The book is presented in the chronological order of their journey, giving it a diary feel. As with the first book, the contributors are given ample space to tell their own stories. It reads more like an oral history than a nonfiction book, but the many storytellers paint a vivid picture of just how diverse taco culture is in this one very large state.
The book doesn’t include directions, addresses or contact information for the hundreds of trucks and restaurants that are mentioned, but the authors recommend doing an internet search of the name of the place and the location and seeing if you can find it through Google Maps. Not all places have websites or are listed on Yelp.
Rayo notes that people often crave the tacos from their region, so make an effort to try new styles of tacos when you are traveling throughout the state and be open if someone else’s interpretation of, say, breakfast tacos results in something that looks more like a burrito.
As Texas food culture at large continues to evolve, especially as people move from place to place within the state, the taste for tacos will shift, even as people enjoy styles of tacos that might be new to them.
No matter what kind of tacos you are eating and enjoying, it’s hard to argue with the fact that tacos mean a whole lot to Texas.
Consider that it is often at the top of the list of all things, not just food, that Tex-pats miss after they move away. “No matter your background, as soon as you took a bite, you knew you were home,” Rayo says. “Tacos become part of you and part of your culture.”
Del Mar Taco
These fish tacos are from Mellizoz Tacos, the food trailer at 1503 S. First St. that is a popular stop for everyone from coworkers at nearby Vuka to television hosts in town for South by Southwest. The tacos are served with blackened tilapia, slaw, pickled red onion and chipotle aioli.
4 tilapia fillets
Blackening seasoning (see recipe)
12 oz. finely shredded green cabbage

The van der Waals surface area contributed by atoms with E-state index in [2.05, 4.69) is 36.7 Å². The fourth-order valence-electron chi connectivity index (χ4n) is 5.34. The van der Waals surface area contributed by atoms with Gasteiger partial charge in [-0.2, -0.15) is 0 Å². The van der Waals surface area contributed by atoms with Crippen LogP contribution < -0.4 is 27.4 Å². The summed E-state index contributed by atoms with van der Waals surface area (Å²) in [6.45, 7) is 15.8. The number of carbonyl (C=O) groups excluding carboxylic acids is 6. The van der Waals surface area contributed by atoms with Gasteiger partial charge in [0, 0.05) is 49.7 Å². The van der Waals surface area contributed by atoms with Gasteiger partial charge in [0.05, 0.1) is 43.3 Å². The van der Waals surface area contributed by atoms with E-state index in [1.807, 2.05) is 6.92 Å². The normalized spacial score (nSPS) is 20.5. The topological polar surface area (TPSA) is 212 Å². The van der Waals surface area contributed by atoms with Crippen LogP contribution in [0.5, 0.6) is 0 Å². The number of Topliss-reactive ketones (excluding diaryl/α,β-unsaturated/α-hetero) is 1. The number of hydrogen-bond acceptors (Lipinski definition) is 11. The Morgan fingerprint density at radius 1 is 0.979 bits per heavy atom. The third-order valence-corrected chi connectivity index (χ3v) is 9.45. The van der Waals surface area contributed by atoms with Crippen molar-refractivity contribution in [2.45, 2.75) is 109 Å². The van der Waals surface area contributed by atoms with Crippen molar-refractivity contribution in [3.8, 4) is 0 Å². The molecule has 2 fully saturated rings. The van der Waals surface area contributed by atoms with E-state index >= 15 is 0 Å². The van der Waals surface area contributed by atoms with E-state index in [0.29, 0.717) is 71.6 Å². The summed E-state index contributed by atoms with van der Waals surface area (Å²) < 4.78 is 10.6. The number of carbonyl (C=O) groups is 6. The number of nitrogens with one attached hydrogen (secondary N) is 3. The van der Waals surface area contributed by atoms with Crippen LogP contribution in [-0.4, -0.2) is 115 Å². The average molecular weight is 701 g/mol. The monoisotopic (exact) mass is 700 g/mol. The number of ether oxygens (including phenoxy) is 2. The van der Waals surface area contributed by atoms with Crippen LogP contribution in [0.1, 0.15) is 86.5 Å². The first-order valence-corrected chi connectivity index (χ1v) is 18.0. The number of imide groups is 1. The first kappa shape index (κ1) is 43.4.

Slaw dressing (see recipe)
4 corn or flour tortillas
2 oz. pickled red onions
2 oz. chipotle aioli (see recipe)
In a shallow dish, coat both sides of each fillet with blackening seasoning and cook on medium to high heat until done — about 8 to 10 minutes.
Mix enough slaw dressing with cabbage until well coated, but not soggy.
Heat tortillas, then place one fillet in each tortilla. Top with cabbage, red onion and chipotle aioli. Makes 4 tacos.
1/2 cup paprika
2 Tbsp. garlic powder
2 Tbsp. onion powder
1 Tbsp. white pepper
1 Tbsp. dried oregano
1/4 Tbsp. ground thyme
1 Tbsp. ground cumin
1 Tbsp. ground fennel seeds
1/4 Tbsp. kosher salt
Combine all ingredients in mixing bowl.
1/4 cup red wine vinegar
1/4 cup white or rice wine vinegar
1/4 cup mayonnaise
1/4 tsp. white pepper
Combine all ingredients in mixing bowl and whisk well.
1 cup mayonnaise
1 tsp. garlic, minced
1 whole chipotle pepper (canned)
1/2 tsp. white pepper
1 tsp. kosher salt
Blend all ingredients well using a stick blender.
First of all, making cecina is an art form. Although it may look deceptively simple, salting and drying meat must be done with precision and lots of care. Cutting the cecina is one of the most important steps and one of the most difficult.
— Chef Johnny Hernandez
1 whole inside round of beef with no fat, 2 1/2 lb., boneless
With a carving knife, shave slices of the inside round of beef as thinly as possible (no thicker than a corn tortilla). The next step is to cure the meat. This is done with salt and through drying time.
Lay out the slices of beef on sheet trays, being careful not to overlap any of the edges. Lightly sprinkle kosher salt evenly over all the meat and allow to dry at room temperature for a minimum of 2 hours.
You will notice that the salt will begin to extract the moisture from the meat. Wait for the moisture to dry; this might take up to 4 hours, depending on temperature and humidity. (In Mexico, this step is done in the open air with lots of sunlight.)
After the moisture has dried, rub olive oil freely over the slices and stack. Grill cecina for 2 minutes on each side. Cut into strips. Serve in fresh corn tortillas with pico de gallo and guacamole. Makes 10 to 12 tacos.
“The Tacos of Texas” authors are hosting a book launch party from 7 to 10 p.m. Saturday at Tamale House East, 1707 E. Sixth St., where you can buy the book and meet some of the contributors and taco ambassadors.